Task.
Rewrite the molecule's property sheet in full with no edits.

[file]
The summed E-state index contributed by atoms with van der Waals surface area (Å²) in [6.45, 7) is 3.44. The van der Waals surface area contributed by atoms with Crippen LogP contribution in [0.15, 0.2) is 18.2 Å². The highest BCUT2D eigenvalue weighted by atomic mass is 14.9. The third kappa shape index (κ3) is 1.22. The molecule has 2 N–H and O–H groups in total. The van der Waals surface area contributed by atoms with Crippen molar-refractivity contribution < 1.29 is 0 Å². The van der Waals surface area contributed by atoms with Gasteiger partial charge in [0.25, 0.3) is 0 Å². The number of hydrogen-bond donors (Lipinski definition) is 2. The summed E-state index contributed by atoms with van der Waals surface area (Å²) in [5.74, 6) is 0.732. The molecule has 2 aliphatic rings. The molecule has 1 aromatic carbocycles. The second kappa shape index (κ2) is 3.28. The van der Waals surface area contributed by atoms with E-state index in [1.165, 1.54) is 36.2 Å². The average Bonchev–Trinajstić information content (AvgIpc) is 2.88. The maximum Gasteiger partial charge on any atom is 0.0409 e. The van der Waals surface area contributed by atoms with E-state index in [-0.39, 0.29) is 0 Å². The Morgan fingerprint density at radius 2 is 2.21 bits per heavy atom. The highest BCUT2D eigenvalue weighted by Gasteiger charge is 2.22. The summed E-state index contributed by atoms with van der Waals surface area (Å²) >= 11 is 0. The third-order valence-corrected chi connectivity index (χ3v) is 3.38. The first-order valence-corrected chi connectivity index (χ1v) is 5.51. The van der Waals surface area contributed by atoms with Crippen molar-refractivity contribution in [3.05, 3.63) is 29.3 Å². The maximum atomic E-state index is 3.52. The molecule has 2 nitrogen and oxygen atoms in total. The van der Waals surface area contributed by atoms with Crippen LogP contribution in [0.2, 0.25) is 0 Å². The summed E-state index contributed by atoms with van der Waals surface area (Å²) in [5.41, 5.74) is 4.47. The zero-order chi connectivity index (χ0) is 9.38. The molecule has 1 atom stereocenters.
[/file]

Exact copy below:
The summed E-state index contributed by atoms with van der Waals surface area (Å²) in [6.45, 7) is 3.44. The van der Waals surface area contributed by atoms with Crippen LogP contribution in [0.15, 0.2) is 18.2 Å². The highest BCUT2D eigenvalue weighted by atomic mass is 14.9. The third kappa shape index (κ3) is 1.22. The molecule has 2 N–H and O–H groups in total. The van der Waals surface area contributed by atoms with Crippen molar-refractivity contribution < 1.29 is 0 Å². The van der Waals surface area contributed by atoms with Gasteiger partial charge in [0.25, 0.3) is 0 Å². The number of hydrogen-bond donors (Lipinski definition) is 2. The summed E-state index contributed by atoms with van der Waals surface area (Å²) in [5.74, 6) is 0.732. The molecule has 2 aliphatic rings. The molecule has 1 aromatic carbocycles. The second kappa shape index (κ2) is 3.28. The van der Waals surface area contributed by atoms with E-state index in [1.165, 1.54) is 36.2 Å². The average Bonchev–Trinajstić information content (AvgIpc) is 2.88. The maximum Gasteiger partial charge on any atom is 0.0409 e. The van der Waals surface area contributed by atoms with E-state index in [-0.39, 0.29) is 0 Å². The Morgan fingerprint density at radius 2 is 2.21 bits per heavy atom. The highest BCUT2D eigenvalue weighted by Gasteiger charge is 2.22. The summed E-state index contributed by atoms with van der Waals surface area (Å²) >= 11 is 0. The third-order valence-corrected chi connectivity index (χ3v) is 3.38. The first-order valence-corrected chi connectivity index (χ1v) is 5.51. The van der Waals surface area contributed by atoms with Crippen molar-refractivity contribution in [3.05, 3.63) is 29.3 Å². The maximum atomic E-state index is 3.52. The molecule has 2 nitrogen and oxygen atoms in total. The van der Waals surface area contributed by atoms with Crippen LogP contribution in [0.2, 0.25) is 0 Å². The summed E-state index contributed by atoms with van der Waals surface area (Å²) in [5.41, 5.74) is 4.47. The zero-order chi connectivity index (χ0) is 9.38. The molecule has 1 atom stereocenters.